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Jill R. Tichy, Elgene Lim, and Carey K. Anders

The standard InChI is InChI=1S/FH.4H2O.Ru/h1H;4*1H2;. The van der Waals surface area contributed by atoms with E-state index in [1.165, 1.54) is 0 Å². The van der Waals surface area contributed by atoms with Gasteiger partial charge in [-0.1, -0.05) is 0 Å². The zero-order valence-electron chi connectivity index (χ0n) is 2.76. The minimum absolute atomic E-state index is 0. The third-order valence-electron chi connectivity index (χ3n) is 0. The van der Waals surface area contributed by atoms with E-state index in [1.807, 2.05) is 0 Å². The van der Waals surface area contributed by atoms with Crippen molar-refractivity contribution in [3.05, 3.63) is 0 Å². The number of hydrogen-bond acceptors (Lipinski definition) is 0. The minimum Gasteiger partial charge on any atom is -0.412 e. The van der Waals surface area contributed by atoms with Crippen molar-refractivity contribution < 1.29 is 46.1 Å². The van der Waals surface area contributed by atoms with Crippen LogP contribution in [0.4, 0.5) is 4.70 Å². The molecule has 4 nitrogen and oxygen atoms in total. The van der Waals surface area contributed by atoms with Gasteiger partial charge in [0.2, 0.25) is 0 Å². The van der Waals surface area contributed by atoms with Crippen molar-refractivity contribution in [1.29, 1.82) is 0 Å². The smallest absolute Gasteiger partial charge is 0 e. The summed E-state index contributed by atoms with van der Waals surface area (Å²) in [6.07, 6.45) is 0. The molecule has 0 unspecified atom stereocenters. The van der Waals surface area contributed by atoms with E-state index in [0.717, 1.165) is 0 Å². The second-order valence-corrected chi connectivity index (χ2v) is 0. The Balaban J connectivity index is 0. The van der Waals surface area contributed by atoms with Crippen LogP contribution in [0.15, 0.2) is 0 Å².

Breast cancer is a substantial contributor to adolescent and young adult (AYA) malignancies, defined as a diagnosis of cancer between the ages of 15 and 39. In the United States, 6.6% of breast cancer cases are diagnosed among women younger than 40 years. When breast cancer occurs in AYAs, it typically has a worse prognosis and more-aggressive phenotype; higher proportions of high-grade and later-stage tumors; lower estrogen receptor positivity; and, in some studies, higher expression of HER2. Age-specific differences in the biology of AYA breast cancer have been explored in large-scale genomic studies with mixed results. Although some studies suggest that AYA breast cancer has a unique biology, others have shown that its aggressive nature is the result of higher frequencies of aggressive breast cancer subtypes among younger patients. More recently, stromal-related gene signatures have shown prognostic significance in AYA breast cancer, suggesting that differences in microenvironment may account for age-specific differences in breast cancer behavior. Although general principles for selecting cytotoxic and targeted agents are similar between AYAs and the general breast cancer population, endocrine therapy choices in the adjuvant and metastatic settings vary by pre- and postmenopausal status. The role of ovarian suppression remains controversial and is reviewed. The AYA population is a unique group of patients who need individualized care, including considerations of hereditary breast cancer predispositions, future fertility, and the effect of therapy on immediate and long-term quality of life, all of which require coordinated multidisciplinary care. This article addresses the epidemiology, genetics, and management of breast cancer in AYA women and highlights unique medical issues important to this population.